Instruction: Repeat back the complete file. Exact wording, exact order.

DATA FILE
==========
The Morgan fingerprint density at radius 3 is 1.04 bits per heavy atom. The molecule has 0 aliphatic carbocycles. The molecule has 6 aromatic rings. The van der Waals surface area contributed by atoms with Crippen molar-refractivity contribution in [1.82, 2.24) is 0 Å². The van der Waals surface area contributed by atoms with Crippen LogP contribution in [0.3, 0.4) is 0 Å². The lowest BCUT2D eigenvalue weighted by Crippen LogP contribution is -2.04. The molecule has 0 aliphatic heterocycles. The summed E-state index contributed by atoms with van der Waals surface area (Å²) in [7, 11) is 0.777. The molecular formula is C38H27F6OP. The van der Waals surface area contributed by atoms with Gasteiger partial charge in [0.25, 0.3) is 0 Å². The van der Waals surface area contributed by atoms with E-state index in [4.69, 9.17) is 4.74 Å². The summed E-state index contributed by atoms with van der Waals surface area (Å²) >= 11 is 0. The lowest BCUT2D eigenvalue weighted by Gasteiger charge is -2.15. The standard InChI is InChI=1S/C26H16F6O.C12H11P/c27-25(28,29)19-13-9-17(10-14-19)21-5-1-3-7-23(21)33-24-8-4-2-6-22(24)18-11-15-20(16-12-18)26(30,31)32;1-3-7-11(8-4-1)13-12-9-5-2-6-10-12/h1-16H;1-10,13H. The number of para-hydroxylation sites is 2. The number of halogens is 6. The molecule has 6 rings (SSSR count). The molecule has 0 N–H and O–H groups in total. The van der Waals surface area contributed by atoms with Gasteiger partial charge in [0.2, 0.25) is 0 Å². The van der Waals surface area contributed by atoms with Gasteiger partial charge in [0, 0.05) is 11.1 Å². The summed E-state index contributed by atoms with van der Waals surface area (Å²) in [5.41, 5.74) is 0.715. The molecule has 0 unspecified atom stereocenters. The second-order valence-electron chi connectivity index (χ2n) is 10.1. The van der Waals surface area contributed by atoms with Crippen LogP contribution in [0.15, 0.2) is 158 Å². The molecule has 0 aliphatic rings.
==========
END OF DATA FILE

The Morgan fingerprint density at radius 3 is 1.04 bits per heavy atom. The molecule has 0 aliphatic carbocycles. The molecule has 6 aromatic rings. The van der Waals surface area contributed by atoms with Crippen molar-refractivity contribution in [1.82, 2.24) is 0 Å². The van der Waals surface area contributed by atoms with Crippen LogP contribution in [0.3, 0.4) is 0 Å². The lowest BCUT2D eigenvalue weighted by Crippen LogP contribution is -2.04. The molecule has 0 aliphatic heterocycles. The summed E-state index contributed by atoms with van der Waals surface area (Å²) in [7, 11) is 0.777. The molecular formula is C38H27F6OP. The van der Waals surface area contributed by atoms with Gasteiger partial charge in [0.25, 0.3) is 0 Å². The van der Waals surface area contributed by atoms with E-state index in [4.69, 9.17) is 4.74 Å². The summed E-state index contributed by atoms with van der Waals surface area (Å²) >= 11 is 0. The lowest BCUT2D eigenvalue weighted by Gasteiger charge is -2.15. The standard InChI is InChI=1S/C26H16F6O.C12H11P/c27-25(28,29)19-13-9-17(10-14-19)21-5-1-3-7-23(21)33-24-8-4-2-6-22(24)18-11-15-20(16-12-18)26(30,31)32;1-3-7-11(8-4-1)13-12-9-5-2-6-10-12/h1-16H;1-10,13H. The number of para-hydroxylation sites is 2. The number of halogens is 6. The molecule has 6 rings (SSSR count). The molecule has 0 N–H and O–H groups in total. The van der Waals surface area contributed by atoms with Gasteiger partial charge in [0.2, 0.25) is 0 Å². The van der Waals surface area contributed by atoms with Gasteiger partial charge in [0, 0.05) is 11.1 Å². The summed E-state index contributed by atoms with van der Waals surface area (Å²) in [5.41, 5.74) is 0.715. The molecule has 0 unspecified atom stereocenters. The second-order valence-electron chi connectivity index (χ2n) is 10.1. The van der Waals surface area contributed by atoms with Crippen LogP contribution in [0.15, 0.2) is 158 Å². The molecule has 0 aliphatic rings.